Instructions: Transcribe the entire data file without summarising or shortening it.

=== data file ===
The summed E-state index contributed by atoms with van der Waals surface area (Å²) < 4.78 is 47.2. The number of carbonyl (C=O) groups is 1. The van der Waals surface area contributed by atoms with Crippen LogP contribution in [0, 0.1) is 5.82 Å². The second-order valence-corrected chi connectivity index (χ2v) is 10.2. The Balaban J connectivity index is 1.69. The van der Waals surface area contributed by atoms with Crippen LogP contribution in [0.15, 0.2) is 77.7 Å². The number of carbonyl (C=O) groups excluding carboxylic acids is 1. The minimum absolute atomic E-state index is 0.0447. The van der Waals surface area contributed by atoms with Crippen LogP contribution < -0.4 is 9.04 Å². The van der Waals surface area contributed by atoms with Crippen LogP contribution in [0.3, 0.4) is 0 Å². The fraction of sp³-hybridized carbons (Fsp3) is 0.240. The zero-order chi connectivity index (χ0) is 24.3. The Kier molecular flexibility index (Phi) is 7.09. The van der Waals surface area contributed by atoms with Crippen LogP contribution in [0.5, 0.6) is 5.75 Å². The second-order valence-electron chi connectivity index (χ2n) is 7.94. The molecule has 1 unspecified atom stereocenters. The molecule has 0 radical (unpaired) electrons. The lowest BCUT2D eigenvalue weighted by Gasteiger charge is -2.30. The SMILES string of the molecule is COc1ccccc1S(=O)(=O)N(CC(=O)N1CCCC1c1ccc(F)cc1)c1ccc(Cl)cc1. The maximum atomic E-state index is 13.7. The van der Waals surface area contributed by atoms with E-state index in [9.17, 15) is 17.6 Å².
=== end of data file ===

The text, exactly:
The summed E-state index contributed by atoms with van der Waals surface area (Å²) < 4.78 is 47.2. The number of carbonyl (C=O) groups is 1. The van der Waals surface area contributed by atoms with Crippen LogP contribution in [0, 0.1) is 5.82 Å². The second-order valence-corrected chi connectivity index (χ2v) is 10.2. The Balaban J connectivity index is 1.69. The van der Waals surface area contributed by atoms with Crippen LogP contribution in [0.15, 0.2) is 77.7 Å². The number of carbonyl (C=O) groups excluding carboxylic acids is 1. The minimum absolute atomic E-state index is 0.0447. The van der Waals surface area contributed by atoms with Crippen LogP contribution < -0.4 is 9.04 Å². The van der Waals surface area contributed by atoms with Crippen LogP contribution in [0.3, 0.4) is 0 Å². The fraction of sp³-hybridized carbons (Fsp3) is 0.240. The zero-order chi connectivity index (χ0) is 24.3. The Kier molecular flexibility index (Phi) is 7.09. The van der Waals surface area contributed by atoms with Crippen LogP contribution in [0.5, 0.6) is 5.75 Å². The second-order valence-electron chi connectivity index (χ2n) is 7.94. The molecule has 1 unspecified atom stereocenters. The molecule has 0 radical (unpaired) electrons. The lowest BCUT2D eigenvalue weighted by Gasteiger charge is -2.30. The SMILES string of the molecule is COc1ccccc1S(=O)(=O)N(CC(=O)N1CCCC1c1ccc(F)cc1)c1ccc(Cl)cc1. The maximum atomic E-state index is 13.7. The van der Waals surface area contributed by atoms with E-state index in [9.17, 15) is 17.6 Å².